Thousands watch annual downtown parade
This hasn’t been an ordinary Paso Robles Pioneer Day for brothers Larry and Tom Moore, who were Co-Marshals. It was only the third time in the event’s 89-year history that there were Co-Marshals — the two others were Willis and Hillis Truesdale in 1938 and James and Ronald McDonald in 1942.
“It’s been great. It’s such a humbling thing the honor they threw at Tom and I,” Larry Moore said after the parade. “Every once in a while, it’s kind of hard to swallow it all.”
The Moore brothers waved to the thousands of people that lined the Downtown Paso Robles parade route while sitting atop the rear seats of a classic powder-blue Cadillac Eldorado driven by Pioneer Day Chairman Paul Viborg.
And just behind was No. 6 in the parade “Pioneer Day Marshals Family,” a float-sized entry that held 38 family members wearing Moore family shirts and caps. The float was decorated with blown-up pictures of the Moore brothers’ younger days. Usually, the Paso Robles Pioneer Day royalty is joined by their immediate family in the car, truck or carriage they ride in during Saturday’s parade with a handful of family and friends following in a car or truck.
As is customary each year, Pioneer Day royalty opens the first half of the parade and then settles into their seats near the announcers stand between City Hall and the Paso Robles Inn. This year’s Queen was Milene Barlogio Radford and the Belle was Becca Stroud.
“I’ve got so much family here I haven’t been able to get around to talk to them all,” said Larry Moore. “That whole truckload those were son-in-laws, grandsons, great-grandsons and daughters, and all it was something.”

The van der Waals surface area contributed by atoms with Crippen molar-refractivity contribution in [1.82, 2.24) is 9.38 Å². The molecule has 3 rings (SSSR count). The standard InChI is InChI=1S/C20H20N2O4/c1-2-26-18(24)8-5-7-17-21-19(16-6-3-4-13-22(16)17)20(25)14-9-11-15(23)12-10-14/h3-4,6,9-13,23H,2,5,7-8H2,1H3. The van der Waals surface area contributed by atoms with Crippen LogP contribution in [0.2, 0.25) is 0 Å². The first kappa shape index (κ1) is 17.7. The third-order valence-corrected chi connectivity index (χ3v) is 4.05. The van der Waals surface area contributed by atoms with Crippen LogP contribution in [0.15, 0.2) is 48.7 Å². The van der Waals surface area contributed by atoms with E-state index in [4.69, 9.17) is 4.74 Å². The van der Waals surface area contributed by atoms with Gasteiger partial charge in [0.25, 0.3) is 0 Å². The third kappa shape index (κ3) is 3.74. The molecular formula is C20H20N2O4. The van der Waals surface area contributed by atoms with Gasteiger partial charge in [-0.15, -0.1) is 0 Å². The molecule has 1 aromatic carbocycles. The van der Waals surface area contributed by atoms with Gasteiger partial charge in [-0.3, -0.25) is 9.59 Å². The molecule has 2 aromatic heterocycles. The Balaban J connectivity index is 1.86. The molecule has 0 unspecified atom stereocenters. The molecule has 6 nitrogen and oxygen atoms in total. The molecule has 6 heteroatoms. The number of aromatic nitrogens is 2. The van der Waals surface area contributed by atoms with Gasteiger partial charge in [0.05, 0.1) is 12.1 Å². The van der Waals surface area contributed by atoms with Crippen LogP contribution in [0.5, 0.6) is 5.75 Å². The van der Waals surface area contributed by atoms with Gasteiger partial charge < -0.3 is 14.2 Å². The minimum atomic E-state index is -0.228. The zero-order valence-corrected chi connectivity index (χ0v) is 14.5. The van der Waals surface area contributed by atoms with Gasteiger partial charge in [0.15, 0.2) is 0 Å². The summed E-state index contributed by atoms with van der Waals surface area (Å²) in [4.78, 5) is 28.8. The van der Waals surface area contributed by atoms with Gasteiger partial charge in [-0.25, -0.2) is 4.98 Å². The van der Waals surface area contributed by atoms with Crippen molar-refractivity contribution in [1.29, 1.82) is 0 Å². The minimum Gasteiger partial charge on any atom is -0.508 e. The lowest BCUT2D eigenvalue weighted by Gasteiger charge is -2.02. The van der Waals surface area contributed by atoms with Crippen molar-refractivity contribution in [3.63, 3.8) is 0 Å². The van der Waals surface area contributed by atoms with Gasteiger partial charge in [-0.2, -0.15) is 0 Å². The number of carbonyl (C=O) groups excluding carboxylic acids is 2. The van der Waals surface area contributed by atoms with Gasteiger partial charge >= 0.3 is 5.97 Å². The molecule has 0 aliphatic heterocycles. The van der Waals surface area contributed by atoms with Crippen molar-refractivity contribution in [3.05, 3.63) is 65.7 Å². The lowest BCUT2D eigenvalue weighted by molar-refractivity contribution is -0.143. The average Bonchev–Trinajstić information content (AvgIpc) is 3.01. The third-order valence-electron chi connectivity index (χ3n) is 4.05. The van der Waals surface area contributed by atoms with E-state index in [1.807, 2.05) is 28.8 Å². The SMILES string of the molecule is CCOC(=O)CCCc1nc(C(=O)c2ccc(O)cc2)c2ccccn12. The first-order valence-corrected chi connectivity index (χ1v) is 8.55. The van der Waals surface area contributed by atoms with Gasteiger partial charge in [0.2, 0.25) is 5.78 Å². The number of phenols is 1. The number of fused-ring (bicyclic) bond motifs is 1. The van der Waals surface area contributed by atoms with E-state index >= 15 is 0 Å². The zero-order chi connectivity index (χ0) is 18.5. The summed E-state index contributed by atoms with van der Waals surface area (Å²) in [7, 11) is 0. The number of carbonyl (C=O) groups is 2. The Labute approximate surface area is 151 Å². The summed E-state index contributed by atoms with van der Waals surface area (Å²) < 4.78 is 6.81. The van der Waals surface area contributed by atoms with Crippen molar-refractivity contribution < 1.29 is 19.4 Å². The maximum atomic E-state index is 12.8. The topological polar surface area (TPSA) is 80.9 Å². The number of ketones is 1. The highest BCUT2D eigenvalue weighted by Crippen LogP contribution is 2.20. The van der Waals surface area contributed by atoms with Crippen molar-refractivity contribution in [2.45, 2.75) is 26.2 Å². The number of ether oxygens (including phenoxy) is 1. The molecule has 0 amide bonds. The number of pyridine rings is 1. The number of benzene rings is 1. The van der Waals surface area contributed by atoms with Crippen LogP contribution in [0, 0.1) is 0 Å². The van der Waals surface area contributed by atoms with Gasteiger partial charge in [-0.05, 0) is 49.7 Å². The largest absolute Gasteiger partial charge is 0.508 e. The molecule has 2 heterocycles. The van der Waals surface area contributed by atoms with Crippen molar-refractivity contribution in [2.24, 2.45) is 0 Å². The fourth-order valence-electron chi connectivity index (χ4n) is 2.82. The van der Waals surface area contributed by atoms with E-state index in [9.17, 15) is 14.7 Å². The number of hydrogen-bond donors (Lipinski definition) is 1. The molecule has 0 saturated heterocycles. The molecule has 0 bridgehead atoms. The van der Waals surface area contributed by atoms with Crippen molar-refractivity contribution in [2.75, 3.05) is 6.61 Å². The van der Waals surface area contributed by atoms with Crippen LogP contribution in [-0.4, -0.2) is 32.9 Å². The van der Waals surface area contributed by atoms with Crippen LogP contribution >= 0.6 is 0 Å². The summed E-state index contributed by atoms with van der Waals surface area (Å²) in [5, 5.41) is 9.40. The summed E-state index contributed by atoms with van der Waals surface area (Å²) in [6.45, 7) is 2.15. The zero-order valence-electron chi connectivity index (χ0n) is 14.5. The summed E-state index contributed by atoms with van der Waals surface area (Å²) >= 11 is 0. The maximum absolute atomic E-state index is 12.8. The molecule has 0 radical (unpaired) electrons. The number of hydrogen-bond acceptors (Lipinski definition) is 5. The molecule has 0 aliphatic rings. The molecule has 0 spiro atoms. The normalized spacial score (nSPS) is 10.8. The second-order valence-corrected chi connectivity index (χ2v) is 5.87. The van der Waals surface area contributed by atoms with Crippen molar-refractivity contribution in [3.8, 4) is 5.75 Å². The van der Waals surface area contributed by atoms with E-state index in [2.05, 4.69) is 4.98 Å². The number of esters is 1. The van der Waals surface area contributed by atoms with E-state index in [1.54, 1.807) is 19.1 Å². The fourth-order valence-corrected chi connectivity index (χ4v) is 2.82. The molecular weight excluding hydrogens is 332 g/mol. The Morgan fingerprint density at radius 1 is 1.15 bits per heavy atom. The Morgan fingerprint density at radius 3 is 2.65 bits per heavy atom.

Not everyone that was related to the Moores was on the float, but they were all in the Downtown City Park for one of many Pioneer Day traditions, the free bean feed cooked by the Paso Robles Lions Club and served by the local Boy Scouts.
The day is steeped in traditions from the parade, to the bean feed, to the hoosegow, to the tractor and wagon display and vintage engines at the Pioneer Museum.
The first Pioneer Day was held on Oct. 12, 1931. It was organized by community volunteers working with generous donations of time, materials and money from individuals, businesses, churches and service organizations. Their goal was to provide a day of community friendship and a commemoration of the heritage of the Paso Robles area.
It is a day set aside to say “Thank You” to all of the people who support the business and professional community of the area throughout the year. Most businesses close so that their employees can enjoy and participate in the activities and family reunions. The whole day is free and entirely funded by the business people and dedicated citizens of the area who say: “Leave Your Pocketbook at Home.”
The Lions Club begins cooking around 5:30 a.m. the morning of the parade and feeds the town after the parade at about noon.
This year’s parade of 112 entries had all of the usual antique tractors, floats, horse-drawn wagons and marching bands that have made it arguably one of the best parades on Central Coast.
Following the bean feed, the Carolyn Sills Combo played music in the park’s Gazebo while people competed in the horseshoe throwing competition. People also visited the El Paso de Robles Historical Society building in the Downtown City Park, while others visited the Pioneer Museum on Riverside Avenue, home to many of the antique tractors that rolled in the parade, and took in the vintage engines displayed on the lawn outside.
Next door at the Paso Robles Event Center the Pioneer Day Gymkana.
This was the first Pioneer Day for John and Cathy Wilson, who moved from Phoenix, Ariz., to Paso Robles about a year ago.
“Very cool, very impressed,” said both of them nearly in unison.
“Kudos to everyone that puts this together. It’s an awesome event,” said John Wilson.
“It brings the whole community out. You can tell this is generational,” added Cathy Wilson.